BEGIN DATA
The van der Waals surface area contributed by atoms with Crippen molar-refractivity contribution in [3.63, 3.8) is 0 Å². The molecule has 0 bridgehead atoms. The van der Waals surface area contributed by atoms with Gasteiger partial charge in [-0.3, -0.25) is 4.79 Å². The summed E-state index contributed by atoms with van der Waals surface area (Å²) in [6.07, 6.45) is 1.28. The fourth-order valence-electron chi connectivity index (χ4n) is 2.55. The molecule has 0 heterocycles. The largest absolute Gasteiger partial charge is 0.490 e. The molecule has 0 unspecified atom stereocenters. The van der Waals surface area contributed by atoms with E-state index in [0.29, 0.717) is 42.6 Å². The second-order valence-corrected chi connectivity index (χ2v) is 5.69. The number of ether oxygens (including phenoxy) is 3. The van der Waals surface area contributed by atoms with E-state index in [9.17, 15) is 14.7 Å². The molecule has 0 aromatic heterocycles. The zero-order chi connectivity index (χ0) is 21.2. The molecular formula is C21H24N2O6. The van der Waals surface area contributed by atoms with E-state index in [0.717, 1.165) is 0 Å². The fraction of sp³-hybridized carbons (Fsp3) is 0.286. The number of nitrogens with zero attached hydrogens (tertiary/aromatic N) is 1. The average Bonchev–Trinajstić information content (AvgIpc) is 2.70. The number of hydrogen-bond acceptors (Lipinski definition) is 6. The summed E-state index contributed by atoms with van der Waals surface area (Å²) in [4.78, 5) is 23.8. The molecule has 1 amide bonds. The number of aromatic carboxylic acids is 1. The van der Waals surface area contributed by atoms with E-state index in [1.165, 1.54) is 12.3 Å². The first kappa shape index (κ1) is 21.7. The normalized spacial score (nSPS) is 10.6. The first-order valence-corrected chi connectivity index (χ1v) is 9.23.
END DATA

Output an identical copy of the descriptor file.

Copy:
The van der Waals surface area contributed by atoms with Crippen molar-refractivity contribution in [3.63, 3.8) is 0 Å². The molecule has 0 bridgehead atoms. The van der Waals surface area contributed by atoms with Gasteiger partial charge in [-0.3, -0.25) is 4.79 Å². The summed E-state index contributed by atoms with van der Waals surface area (Å²) in [6.07, 6.45) is 1.28. The fourth-order valence-electron chi connectivity index (χ4n) is 2.55. The molecule has 0 heterocycles. The largest absolute Gasteiger partial charge is 0.490 e. The molecule has 0 unspecified atom stereocenters. The van der Waals surface area contributed by atoms with E-state index in [0.29, 0.717) is 42.6 Å². The second-order valence-corrected chi connectivity index (χ2v) is 5.69. The number of ether oxygens (including phenoxy) is 3. The van der Waals surface area contributed by atoms with E-state index in [9.17, 15) is 14.7 Å². The molecule has 0 aromatic heterocycles. The zero-order chi connectivity index (χ0) is 21.2. The molecular formula is C21H24N2O6. The van der Waals surface area contributed by atoms with E-state index in [0.717, 1.165) is 0 Å². The fraction of sp³-hybridized carbons (Fsp3) is 0.286. The number of nitrogens with zero attached hydrogens (tertiary/aromatic N) is 1. The average Bonchev–Trinajstić information content (AvgIpc) is 2.70. The number of hydrogen-bond acceptors (Lipinski definition) is 6. The summed E-state index contributed by atoms with van der Waals surface area (Å²) in [4.78, 5) is 23.8. The molecule has 1 amide bonds. The number of aromatic carboxylic acids is 1. The van der Waals surface area contributed by atoms with E-state index in [1.165, 1.54) is 12.3 Å². The first kappa shape index (κ1) is 21.7. The normalized spacial score (nSPS) is 10.6. The first-order valence-corrected chi connectivity index (χ1v) is 9.23.